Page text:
The Apple Macintosh is becoming more and more popular. However, recent reports on Mac security have caused extensive discussion among security professionals. Those who have expressed concern about the increasing number of vulnerabilities detected in Mac OS X have been accused of overreacting. The other side of the coin is that those who do not take this viewpoint are accused of being lacking in common sense. This article examines several aspects of the recent evolution of threats for Max OS X in order to help readers understand the ongoing debate, how secure Macs really are and how secure they will remain.
I believe that out-of-the box machines running under Mac OS X are more secure than those running under other platforms. The Mac OS X *nix-like security model is, by default, configured to protect the system against threats common to other platforms where this kind of security and configuration is not standard. It could well be said that from the start, Mac OS X was designed with security in mind. However, although this approach seems to leave far less security flaws that can be exploited, assuming that there are no security issues at all is quite dangerous. Like any other platform, Mac OS X has software flaws. Such flaws inevitably draw the attention of malicious users, especially if users don’t think they need to take action to protect against possible threats.
One interesting aspect of the vulnerabilities identified is the components in which they are present. The number of vulnerabilities identified in components where remote attacks are possible increased in comparison to the same period last year. This clearly demonstrates that possible attack vectors are receiving more and more attention.
Figure 1: A comparison for the number of vulnerabilities in MacOS X and related products for the first half (January – May) of 2005, first half of 2006
For instance, the number of vulnerabilities identified in the operating system kernel and related components is less than in 2005. However, the number of vulnerabilities affecting Safari and the Mail application - which can be used to conduct an attack via the Internet - has increased. The same is true for QuickTime, which was a popular subject for security researchers during the first half of 2006.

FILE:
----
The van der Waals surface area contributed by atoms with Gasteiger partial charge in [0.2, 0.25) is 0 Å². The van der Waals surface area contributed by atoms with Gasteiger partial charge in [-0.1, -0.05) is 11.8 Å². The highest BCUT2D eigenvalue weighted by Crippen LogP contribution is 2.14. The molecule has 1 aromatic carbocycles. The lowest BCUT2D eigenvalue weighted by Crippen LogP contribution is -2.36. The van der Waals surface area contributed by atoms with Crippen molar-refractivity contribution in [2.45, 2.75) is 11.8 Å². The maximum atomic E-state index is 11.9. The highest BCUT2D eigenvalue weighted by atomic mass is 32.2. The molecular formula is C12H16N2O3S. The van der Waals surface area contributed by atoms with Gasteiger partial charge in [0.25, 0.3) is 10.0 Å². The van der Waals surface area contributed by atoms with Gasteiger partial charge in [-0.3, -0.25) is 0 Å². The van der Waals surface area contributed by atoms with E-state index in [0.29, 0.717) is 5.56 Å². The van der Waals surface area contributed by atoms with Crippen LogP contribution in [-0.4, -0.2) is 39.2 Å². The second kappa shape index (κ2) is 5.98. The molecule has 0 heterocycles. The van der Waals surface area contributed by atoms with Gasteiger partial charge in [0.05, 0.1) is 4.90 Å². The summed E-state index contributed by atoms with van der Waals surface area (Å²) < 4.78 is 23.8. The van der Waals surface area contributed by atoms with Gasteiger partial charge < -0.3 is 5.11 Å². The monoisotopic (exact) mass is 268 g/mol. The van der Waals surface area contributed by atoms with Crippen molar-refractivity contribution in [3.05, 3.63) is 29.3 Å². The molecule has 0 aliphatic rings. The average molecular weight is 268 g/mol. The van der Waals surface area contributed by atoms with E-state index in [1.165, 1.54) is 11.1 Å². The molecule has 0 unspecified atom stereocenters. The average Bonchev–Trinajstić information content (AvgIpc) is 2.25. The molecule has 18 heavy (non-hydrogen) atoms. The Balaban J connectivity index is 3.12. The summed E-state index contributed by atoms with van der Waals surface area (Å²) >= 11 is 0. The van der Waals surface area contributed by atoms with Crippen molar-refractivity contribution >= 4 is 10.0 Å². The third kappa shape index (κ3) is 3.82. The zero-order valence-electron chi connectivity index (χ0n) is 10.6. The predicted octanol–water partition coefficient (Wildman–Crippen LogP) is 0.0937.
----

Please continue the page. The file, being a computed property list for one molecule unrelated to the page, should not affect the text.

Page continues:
The graph above also includes a series of vulnerabilities found in third party products which run on MacOS X. This category includes applications which are installed by default on the operating system but which are not MacOS X-specific. For instance, several vulnerabilities were identified in Sun's Java VM during this period, and these affect all operating systems capable of running Sun Java – not just MacOS X.
Interestingly, the number of core vulnerabilities in the MacOS X kernel (Mach) and related components / libraries has decreased compared to 2005. Still, a number of critical vulnerabilities have been found. The most popular was probably the local 'passwd' exploit (a zero day based exploit) reported on 03.02.06, which was used to hack the system of Dave Schroeder during the “rm-my-mac” competition.
Malicious programs targeting Mac OS X are relatively uncommon. The Mac community was surprised when on February 13, 2006, the first worm for Mac OS X appeared. The worm was named OSX/Leap.A. Leap is an Instant Messaging (IM) worm which is also capable of infecting MacOS X applications. However, due to a bug in the virus code, infected programs will no longer run.